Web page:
Intense heat, sun-scorched fields and the brown tones of water-starved crops dominate the landscape of Mlonyeni, a tiny farming village located in central Malawi. The September sun is relentless with no rain in sight, but this does not deter Rita Mbewe, a secondary school dropout and mother of three, from traveling nearly 8 kilometers each day to fetch water for cooking, washing and cleaning.
In the past, Mbewe’s family reeled under the burden of poverty, solely dependent on a piece of land that produced too little each season to feed her family. Like many Malawians, her days were filled with the arduous chores of survival, while her nights were punctuated with anxiety about her family’s future. How would she afford seeds? Where could she find the money to purchase fertilizer? How could she increase her crop yields to feed her family for a full year?
Three years ago, Mbewe’s situation dramatically improved. She learned how women in neighboring villages were escaping poverty by joining village finance platforms (VFPs). Funded by USAID through Feed the Future, the U.S. Government’s global hunger and food security initiative, they are designed to help communities save, loan and invest money within a village to reduce rural poverty and improve nutrition. VFPs help women purchase certified maize seeds and fertilizer for more productive crops, iron sheets for more secure roofing, and bicycles to establish a neighborhood taxi service.
Mbewe was determined to pioneer a VFP for her village. Selling the idea to several of her friends, the journey to financial transformation had begun.
Soon, news of women planning to establish a VFP swept through the village. Within a week, 15 women expressed interest. Excitement was high and, a few days later, the figure rose to 20 and continued to grow. The challenge was how to set up a well-organized group with established guidelines.
The women invited a representative of Feed the Future Malawi to show them the way. Soon, they had a brief constitution that would guide them. A committee was put in place to ensure orderliness. Dzaone VFP was born in Kondowole village and soon the members could buy shares and get soft loans at an interest rate agreed to by all.
Mbewe invested the only money she and her husband had, and watched it grow enough within three months to buy fertilizer and school uniforms for her children. She could afford a diversified diet in her home and the nutrition of the family began to change.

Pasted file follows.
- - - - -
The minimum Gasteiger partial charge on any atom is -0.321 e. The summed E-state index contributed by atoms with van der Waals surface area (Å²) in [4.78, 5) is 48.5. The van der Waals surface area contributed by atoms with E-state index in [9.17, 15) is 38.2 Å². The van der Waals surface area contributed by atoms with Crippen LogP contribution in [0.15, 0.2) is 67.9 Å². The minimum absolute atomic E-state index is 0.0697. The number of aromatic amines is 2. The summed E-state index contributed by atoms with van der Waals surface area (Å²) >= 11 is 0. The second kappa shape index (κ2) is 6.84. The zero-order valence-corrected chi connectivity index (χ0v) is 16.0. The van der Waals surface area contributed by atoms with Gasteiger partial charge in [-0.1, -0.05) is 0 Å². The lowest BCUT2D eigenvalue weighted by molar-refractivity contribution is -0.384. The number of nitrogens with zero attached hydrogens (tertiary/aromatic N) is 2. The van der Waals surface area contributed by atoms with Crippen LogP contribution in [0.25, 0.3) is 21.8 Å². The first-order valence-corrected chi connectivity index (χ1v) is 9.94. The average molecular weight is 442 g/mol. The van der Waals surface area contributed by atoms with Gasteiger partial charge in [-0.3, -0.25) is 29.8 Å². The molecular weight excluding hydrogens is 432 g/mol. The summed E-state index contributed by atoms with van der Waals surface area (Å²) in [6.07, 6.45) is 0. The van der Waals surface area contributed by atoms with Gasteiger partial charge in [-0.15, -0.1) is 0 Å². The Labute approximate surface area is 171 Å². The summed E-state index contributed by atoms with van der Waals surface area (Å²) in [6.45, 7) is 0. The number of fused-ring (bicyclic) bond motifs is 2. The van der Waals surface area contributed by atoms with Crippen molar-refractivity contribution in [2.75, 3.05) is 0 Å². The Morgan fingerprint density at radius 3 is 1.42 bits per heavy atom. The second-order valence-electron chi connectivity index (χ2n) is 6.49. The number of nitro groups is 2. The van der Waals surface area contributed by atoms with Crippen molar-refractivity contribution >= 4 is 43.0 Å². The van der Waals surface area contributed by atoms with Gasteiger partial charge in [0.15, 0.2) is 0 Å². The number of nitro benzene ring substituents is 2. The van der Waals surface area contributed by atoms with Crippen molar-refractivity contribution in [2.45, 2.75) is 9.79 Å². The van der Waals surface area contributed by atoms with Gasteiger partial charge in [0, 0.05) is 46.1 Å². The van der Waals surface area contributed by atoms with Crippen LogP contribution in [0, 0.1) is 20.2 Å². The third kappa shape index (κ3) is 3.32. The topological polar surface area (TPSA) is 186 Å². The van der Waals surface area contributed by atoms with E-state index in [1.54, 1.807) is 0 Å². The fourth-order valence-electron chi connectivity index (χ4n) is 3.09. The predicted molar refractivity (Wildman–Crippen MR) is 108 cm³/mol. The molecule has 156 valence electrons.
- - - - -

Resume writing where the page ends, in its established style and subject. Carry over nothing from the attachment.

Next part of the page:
With help from the savings group, Mbewe now grows more maize than her family needs—the surplus is sold and the profits saved for the next crop cycle. In addition to maize, Mbewe grows groundnut and soybean, two value chain crops Feed the Future is promoting in the country’s seven districts. Some money from the sale of groundnuts and soy is ploughed back into the VFP, where it earns interest.
Every nine months, group members gather to share the profits; each according to the value of her shares. The last time they shared, Mbewe received MK250,000 (Malawian kwachas, or $347), and each group member went home smiling. The VFP is now in its third cycle and many women have started small-scale businesses with their proceeds.
“My friends at the VFP keep saying ‘Sell some. Keep some. Invest some.’ This simple approach has worked well for me and my family,” says Mbewe.
The Feed the Future Malawi Integrating Nutrition in Value Chains (INVC) project aims to improve household nutrition while lifting poor communities out of the poverty trap. It encourages the use of modern farming technologies to boost agriculture productivity so farmers harvest enough to last, with surplus to sell. In Mchinji district where Mbewe lives, the project is using the VFPs to pass on agriculture extension messages and nutrition tips. After discussing money, they discuss agriculture and nutrition, including what crops to grow and how to grow them.
“This Is My Shop”
Energized by her success and encouraged by her VFP friends, Mbewe started planning for the future.
“We are told not to let our money from agriculture lay idle but invest it in some business. We must use the profits to provide our families with food and other basic needs. My family is healthy ever since I started following nutrition tips we learn from the VFP,” she explains.
With an idea for starting a small business, Mbewe went back to the VFP to borrow MK4,000 ($5) at a 20 percent interest rate. She used the loan to buy several kilograms of dried fish, which she sold door-to-door in the neighborhood. Within weeks, Mbewe paid back the loan to the VFP—months ahead of schedule. Surplus fish were used to provide her family with a consistent source of protein. Business profits were saved for future agricultural purchases.
With profits growing and savings at the VFP rising, Mbewe started to think big. With support from her husband, she set up a mini-shop by the main road that connects central Malawi to the Zambian border. She sells sugar, soap, salt, processed food and many other groceries.
Standing outside her modest business in the January rain, Mbewe proclaims, “This is my shop. My husband and I own it.” The shop, small as it looks, is her dream come true.
Isaac Masingati is a communications specialist with the Integrating Nutrition in Value Chains project.
Last updated: April 07, 2017